SEG therefore asks B&NES Council to adhere to Government planning policy as explained by the Prime Minister and refuse this planning application. B&NES Council should negotiate with WECA on a sub-regional approach to ecological recovery, i.e., via ecological recovery and development land trading, an approach recently welcomed by the Minister of State for Housing in his letter to Jacob Rees-Mogg MP of 10th December 2021 (copy available from SEG on request). This will enable the West of England to meet housing need (not demand) in places where homes make sense, as identified by CPRE, whilst protecting biodiversity and the green fields and Green Belt land in the West of England for ecological recovery and protecting food security etc.

   The UK is one of the world's most nature-depleted countries being in the bottom 10% globally and last among the G7 group of nations, with an average of just 53% of its native wildlife intact (source: Natural History Museum's Biodiversity Trends Explorer report, October 2021). It is essential therefore to meet new housing need where it makes sense on brown field sites whilst protecting from development existing green field and Green Belt land to optimise that land for ecological recovery to help reverse the catastrophic losses of the UK's native wildlife. That would be a positive response to the ecological emergency from the West of England and B&NES Council; any further destruction of existing and potential wildlife habitats is not sustainable development.

   SEG agrees with the comments from Saltford Parish Council in its response to this planning application that new public parks, not just small, grassed areas with a few trees, should accompany and be located in the immediate vicinity of new housing developments. This would help ensure existing green spaces such as those along the River Avon valley are not inundated with high numbers of visitors including day-trippers exceeding the visitor capacity of those locations on hot weather weekends and disrupting or destroying wildlife habitat in the process; this has increasingly been the experience of recent years.

   In summary, Keynsham and the surrounding area's woefully inadequate transport infrastructure needs to be improved and Keynsham already lacks sufficient green space for both ecological/wildlife recovery (a local and national priority) and for recreation, as a result of new developments in recent years.

   There are no exceptional circumstances to justify this proposed inappropriate development. SEG also agrees with Saltford Parish Council's observation that B&NES Council should not pre-empt the Inspector's findings on the forthcoming public examination of the proposed LPPU for this and other parcels of land in Keynsham by permitting this application. Such a decision would call into question the legitimacy of B&NES Council's local planning process, particularly on a controversial development like this that has gained widespread opposition from the local community during the LPPU consultation and the previous planning application for this site (18/02899/OUT).

[END]

SEG members and others wishing to comment on this planning application (deadline is 21 January 2022) can follow this link and key 21/05471/OUT into the B&NES Development Control web page search box: LINK >>. If you encounter difficulties with the B&NES website you can email your objection/comments to: [email link] but make sure you include the reference number for this planning application (21/05471/OUT).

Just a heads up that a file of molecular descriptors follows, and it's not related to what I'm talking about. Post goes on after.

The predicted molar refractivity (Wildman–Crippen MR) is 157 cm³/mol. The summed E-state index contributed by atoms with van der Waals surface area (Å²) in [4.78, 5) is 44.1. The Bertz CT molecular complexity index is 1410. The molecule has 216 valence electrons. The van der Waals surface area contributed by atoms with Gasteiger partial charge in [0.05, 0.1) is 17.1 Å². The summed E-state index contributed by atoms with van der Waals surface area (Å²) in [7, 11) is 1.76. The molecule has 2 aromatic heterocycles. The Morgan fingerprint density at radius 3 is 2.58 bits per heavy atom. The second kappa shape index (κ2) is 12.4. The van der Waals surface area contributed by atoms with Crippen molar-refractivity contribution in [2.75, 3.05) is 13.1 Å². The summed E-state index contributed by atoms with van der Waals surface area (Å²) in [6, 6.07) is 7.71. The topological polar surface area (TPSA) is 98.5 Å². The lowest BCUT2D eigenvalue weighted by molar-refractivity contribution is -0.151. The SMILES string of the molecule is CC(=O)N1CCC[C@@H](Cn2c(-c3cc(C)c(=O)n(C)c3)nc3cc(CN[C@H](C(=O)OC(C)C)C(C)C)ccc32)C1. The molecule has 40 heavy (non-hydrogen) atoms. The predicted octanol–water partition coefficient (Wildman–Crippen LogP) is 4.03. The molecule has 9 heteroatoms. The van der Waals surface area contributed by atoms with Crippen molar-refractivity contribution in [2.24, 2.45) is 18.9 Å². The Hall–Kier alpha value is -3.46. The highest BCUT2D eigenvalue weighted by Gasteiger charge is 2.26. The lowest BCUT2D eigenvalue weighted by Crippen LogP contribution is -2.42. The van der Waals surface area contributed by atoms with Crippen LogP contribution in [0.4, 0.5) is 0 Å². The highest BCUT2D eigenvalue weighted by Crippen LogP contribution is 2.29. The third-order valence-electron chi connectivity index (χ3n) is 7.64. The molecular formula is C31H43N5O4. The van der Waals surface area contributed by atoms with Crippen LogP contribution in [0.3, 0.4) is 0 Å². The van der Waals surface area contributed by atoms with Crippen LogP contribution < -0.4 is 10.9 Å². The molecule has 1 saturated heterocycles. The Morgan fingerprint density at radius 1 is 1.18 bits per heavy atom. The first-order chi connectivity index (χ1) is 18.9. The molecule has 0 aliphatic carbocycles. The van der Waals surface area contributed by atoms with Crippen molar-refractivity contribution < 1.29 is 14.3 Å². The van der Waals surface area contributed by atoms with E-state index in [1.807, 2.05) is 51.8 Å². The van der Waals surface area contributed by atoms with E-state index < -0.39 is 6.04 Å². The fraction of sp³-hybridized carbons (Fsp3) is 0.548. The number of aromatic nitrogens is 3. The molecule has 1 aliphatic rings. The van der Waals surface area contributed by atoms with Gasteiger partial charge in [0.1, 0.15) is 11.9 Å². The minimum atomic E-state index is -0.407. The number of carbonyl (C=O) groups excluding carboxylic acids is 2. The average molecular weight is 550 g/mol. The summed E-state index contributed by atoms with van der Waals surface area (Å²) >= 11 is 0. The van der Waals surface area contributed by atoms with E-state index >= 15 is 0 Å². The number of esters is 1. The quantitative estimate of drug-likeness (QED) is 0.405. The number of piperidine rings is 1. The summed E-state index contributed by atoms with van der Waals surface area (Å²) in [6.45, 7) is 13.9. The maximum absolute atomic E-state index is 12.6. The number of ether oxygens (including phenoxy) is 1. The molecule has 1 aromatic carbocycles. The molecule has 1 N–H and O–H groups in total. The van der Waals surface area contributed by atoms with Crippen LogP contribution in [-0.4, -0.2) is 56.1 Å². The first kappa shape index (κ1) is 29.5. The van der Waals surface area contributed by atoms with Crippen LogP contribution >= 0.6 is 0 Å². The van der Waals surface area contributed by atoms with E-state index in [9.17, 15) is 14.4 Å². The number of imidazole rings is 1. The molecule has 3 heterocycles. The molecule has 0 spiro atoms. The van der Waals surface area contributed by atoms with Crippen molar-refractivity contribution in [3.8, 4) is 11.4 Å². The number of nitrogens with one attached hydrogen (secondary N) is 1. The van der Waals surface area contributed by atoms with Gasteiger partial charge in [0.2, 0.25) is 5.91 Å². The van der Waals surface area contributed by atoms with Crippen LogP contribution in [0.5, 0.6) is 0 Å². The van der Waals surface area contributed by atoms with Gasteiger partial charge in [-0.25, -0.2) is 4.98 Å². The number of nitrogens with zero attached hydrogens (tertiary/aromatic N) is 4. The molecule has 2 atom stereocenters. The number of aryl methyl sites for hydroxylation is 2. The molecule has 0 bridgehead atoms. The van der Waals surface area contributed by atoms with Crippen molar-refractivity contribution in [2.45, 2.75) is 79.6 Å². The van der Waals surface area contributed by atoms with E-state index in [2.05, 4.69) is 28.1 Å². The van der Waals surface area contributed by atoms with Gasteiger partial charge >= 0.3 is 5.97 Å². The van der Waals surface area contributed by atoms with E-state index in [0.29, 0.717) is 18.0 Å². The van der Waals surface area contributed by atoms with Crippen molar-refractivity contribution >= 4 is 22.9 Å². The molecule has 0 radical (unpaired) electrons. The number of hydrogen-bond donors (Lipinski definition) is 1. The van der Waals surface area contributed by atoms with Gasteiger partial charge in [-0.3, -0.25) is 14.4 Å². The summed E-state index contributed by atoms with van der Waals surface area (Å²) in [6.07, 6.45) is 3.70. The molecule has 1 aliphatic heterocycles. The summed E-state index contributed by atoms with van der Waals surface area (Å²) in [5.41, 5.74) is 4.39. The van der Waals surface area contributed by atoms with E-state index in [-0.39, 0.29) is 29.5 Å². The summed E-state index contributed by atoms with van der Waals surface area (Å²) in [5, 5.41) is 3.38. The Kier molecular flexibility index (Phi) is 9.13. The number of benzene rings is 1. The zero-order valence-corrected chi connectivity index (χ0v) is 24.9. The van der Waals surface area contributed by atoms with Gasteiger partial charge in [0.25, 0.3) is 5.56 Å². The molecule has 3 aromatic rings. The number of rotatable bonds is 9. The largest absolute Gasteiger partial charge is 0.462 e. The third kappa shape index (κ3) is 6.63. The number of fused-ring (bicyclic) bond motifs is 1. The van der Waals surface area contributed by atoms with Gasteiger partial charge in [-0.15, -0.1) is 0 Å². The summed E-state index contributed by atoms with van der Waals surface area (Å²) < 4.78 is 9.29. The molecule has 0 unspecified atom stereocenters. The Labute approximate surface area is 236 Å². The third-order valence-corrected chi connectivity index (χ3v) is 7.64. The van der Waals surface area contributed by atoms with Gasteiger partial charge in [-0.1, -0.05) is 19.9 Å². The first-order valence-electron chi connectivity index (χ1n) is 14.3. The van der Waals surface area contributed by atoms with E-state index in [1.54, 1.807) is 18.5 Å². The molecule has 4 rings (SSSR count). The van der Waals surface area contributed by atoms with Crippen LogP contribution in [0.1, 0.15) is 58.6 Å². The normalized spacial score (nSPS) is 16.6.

Make sure you include in your objection your own personal planning reasons for why you do not want this development to be permitted, for example:

  • the traffic congestion arising from existing new developments already experienced including regular gridlocks;
  • insufficient local services and infrastructure including transport infrastructure;
  • protection of local green spaces is important for ecological recovery and for the quality of life of local residents - especially with more home-working during and after COVID-19;
  • this land was safeguarded for future use AFTER the existing planned developments had been completed AND IF a review by B&NES Council found further development in this area was needed or appropriate;
  • the Local Planning Authority (B&NES Council) should respect and adhere to HM Government planning policy by working with other LPAs in the West of England to ensure new housing developments etc. in the area are built on brownfield sites where new homes make sense, not on green field sites;
  • etc.

UPDATE
By the comment deadline (21.1.2022) B&NES Council had received 231 objections from local residents in Keynsham and Saltford.

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Big Garden Birdwatch 28 - 30 Jan

January 2022

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Big Garden Birdwatch is for everyone, whether you're a complete beginner or a birding expert. Simply count the birds you see in your garden, from your balcony or in your local park for one hour between 28 and 30 January 2022.

Taking part is easy and this is a great chance to sit back, relax and watch birds and other wildlife for an hour - and to encourage younger members of your family to develop an interest in the local wildlife. By taking part, you'll find out all about the fascinating wildlife that flutters, crawls and hops in your garden, balcony or local area. And with a simple hour of mindful watching, you could have an hour to yourself, too.

Full details including resources and ideas including tips on making your garden an attractive place for birds to stop for a snack can be found on the RSPB website from this link:- RSPB Birdwatch.

You can also find more information on social media using the hashtag #BigGardenBirdWatch.

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The Editor is Phil Harding (SEG Chairman) and Phil can be contacted via our home page.